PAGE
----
'60'

During the spring of 1960 oceanographers of the Woods Hole Océanographie Institution and the International Ice Patrol cooperated in a large-scale survey of the Gulf Stream east of Cape Hatteras which was similar in scope, though not in detail, to the Multiple Ship Survey called 'Operation Cabot' in 1950 (pp. 51 ff.). The name which somehow became attached to this survey was 'Gulf Stream '60/ and the first comprehensive report that has appeared in print was prepared by Fuglister (1963). This valuable paper includes vertical profiles of temperature, salinity, and oxygen, and tabulations of the original station data, as well as many special charts. Although it is quite impossible to review the paper in detail in this chapter, we can outline some of the highlights. During the period April-June, 1960, four ships obtained hydrographie station data from the surface to the bottom at the points indicated in fig. 83. Most of the stations were occupied during April, but enough were

RECENT

DEVELOPMENTS

181

occupied during the following two months to make it clear that the large meander centered on the 60° W. meridian was nearly stationary. This meander is much larger than anything observed before (see fig. 28 for comparison with others in the past), especially if one follows the 700 or 800 m. contour of the 10° isotherm depicted in fig. 83. Samples of the vertical profiles of temperature are shown in figs. 84 and 85. They run southward from the coast. Fig. 84, section I, is the westernmost line of stations. Fig. 85, section III, is the third line of stations counted from the west; it crosses the little cold eddy shown at the 'toe' of the large meander in fig. 83. There are many details revealed in this survey which merit discussion but which cannot be covered here. For example, Fuglister points out that, although section I is the simplest profile of this series, even here the Gulf Stream limits cannot be precisely drawn. Stations 5880, 81 and 82, for instance, are definitely in the boundary zone, which appears to reach from the surface to the bottom, but should the zone be extended to stations 5878 and 5883 on the basis of the continued slope of the isotherms in the water beneath the main thermocline? Also, should the relatively slight disturbance in the thermocline around station 5885 be considered part of the boundary zone?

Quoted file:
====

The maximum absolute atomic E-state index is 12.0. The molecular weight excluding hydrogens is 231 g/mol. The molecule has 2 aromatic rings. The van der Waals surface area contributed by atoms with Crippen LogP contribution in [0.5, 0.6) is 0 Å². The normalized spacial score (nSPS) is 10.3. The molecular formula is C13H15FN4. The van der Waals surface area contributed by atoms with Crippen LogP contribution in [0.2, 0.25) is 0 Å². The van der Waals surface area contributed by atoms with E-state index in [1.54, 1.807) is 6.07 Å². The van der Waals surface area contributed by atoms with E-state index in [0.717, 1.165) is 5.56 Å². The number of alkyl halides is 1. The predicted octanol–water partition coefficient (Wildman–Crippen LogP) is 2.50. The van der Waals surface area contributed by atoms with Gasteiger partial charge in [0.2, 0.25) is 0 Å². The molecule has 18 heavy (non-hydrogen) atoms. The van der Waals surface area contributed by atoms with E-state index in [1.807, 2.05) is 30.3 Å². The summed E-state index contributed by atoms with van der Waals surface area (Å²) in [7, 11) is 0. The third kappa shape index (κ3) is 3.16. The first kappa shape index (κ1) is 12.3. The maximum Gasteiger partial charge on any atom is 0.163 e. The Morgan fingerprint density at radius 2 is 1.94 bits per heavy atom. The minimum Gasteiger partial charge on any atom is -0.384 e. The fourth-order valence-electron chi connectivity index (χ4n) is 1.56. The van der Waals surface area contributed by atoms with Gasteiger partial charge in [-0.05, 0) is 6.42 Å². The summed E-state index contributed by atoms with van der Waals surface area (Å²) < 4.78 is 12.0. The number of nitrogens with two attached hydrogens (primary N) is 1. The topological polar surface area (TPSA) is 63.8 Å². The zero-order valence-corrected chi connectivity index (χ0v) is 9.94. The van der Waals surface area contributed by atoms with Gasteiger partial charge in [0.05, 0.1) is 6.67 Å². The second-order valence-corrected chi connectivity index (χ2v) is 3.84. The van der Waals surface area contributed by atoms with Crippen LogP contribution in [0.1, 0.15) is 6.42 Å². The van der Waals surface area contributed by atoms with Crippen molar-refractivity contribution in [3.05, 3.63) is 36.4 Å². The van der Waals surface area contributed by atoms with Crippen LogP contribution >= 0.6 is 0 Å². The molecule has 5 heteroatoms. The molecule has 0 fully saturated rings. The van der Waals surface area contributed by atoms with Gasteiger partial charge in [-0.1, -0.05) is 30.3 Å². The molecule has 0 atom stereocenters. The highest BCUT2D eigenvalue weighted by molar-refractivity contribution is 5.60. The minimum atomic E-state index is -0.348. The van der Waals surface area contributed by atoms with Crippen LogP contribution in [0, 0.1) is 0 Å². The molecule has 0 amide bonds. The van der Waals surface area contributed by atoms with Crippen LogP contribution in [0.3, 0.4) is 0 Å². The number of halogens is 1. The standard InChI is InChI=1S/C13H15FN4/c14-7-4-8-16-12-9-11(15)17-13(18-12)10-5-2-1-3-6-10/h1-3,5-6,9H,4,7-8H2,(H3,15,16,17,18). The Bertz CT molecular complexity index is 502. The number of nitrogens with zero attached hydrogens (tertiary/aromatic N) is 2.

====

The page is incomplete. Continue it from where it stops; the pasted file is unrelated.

RECENT STATION 5873

5880

ll|lll l|ll ll ¡'ill I eT STATION

20

30

5885

l|lll I ¡'ill 40

DEVELOPMENTS 5889

I l| II 'll|l ll l| 11 lljl III | i'i 50

60

TO

Fig. 84. Section I, 68° 30' W . longitude. F r o m Fuglister (1963).

RECENT

DEVELOPMENTS

STATION 5907 5910 i I I '

42° N. LAT.

40°

35°

Fig. 85. Section I I I , 64° 30' W. longitude. F r o m Fuglister (1963).

33"

184

RECENT

DEVELOPMENTS

Or, again, concerning the warm core which is often regarded as a fixed feature of the Stream: The temperature profile shows clearly the surface warm core of the Gulf Stream but what is the significance of the smaller core of warm water north of this disturbance? On section III, the 'disturbance' is more pronounced and located farther to the south; thus this section crosses the boundary zone, as defined by the sloping thermocline, in three places; on the other hand, only one well-defined warm core appears on the section.

Figs. 86 and 87 show salinity and oxygen at the section III. Fig. 88 shows volume transport across section III using the bottom as reference level. The stream appears to be double because of the eddy which is crossed south of the Stream. Fuglister gives a summary of the transport calculations given in table 9. All these values are based on data from the first phase of the study. TABLE

9

VOLUME TRANSPORTS 106 M3./SEC. : ' G U L F STREAM ' 6 0 '

Section Between latitudes Bottom 2000 m.

1

2

3

4

5

6

7

8

9

C.G.«

38" 20' 39° 01' 39° 02' 39" 34' 42° 20' 41° 31' 41° 01' 41° 00' 40° 00' 37° 00' 37° 00' 37° 30' 38° 00' 39° 28' 38° 30' 38° 32' 39° 02' 37° 28' 137 89

106 66

88 64

Slope water Current latitudes T o 2000 m.

76 57

50 33

80 53

77 55

52 37

82 58

51

43° 19' 42° 59' 44° 00' 42° 20' 42° 00' 41° 29' 42° 55' 41° 30' 7

8

2

9

4

*O.G. values from SOULE et al. (1961).

A measure of the increase in transport that would be obtained if the observed deep-current velocities were used in the computations indicates that the transport of the Gulf Stream on section III would change from 88 to 147 X 106 m. 3 /sec. If the Gulf Stream transports these huge amounts of water, then, in order to satisfy continuity, there must also exist deep-water movements of considerable magnitude elsewhere in the System which we have not mapped out, and which do not find any simple explanation in terms of our theoretical studies to date. One of the very striking features of these profiles, as well as of the others which we do not reproduce here, is the fact that the strong horizontal temperature gradient occurs under the Gulf Stream at all levels, even to the bottom. Therefore, we expect a strong current shear at depth, and this was measured by neutrally buoyant floats during Gulf Stream '60 and was found to flow with the surface current all the way to the bottom. However, it should also be noticed that in these sections there is a small region of minimum temperature along the edge of the Continental Rise (2.19°C. on section I, 2.20°C. on section III, for example)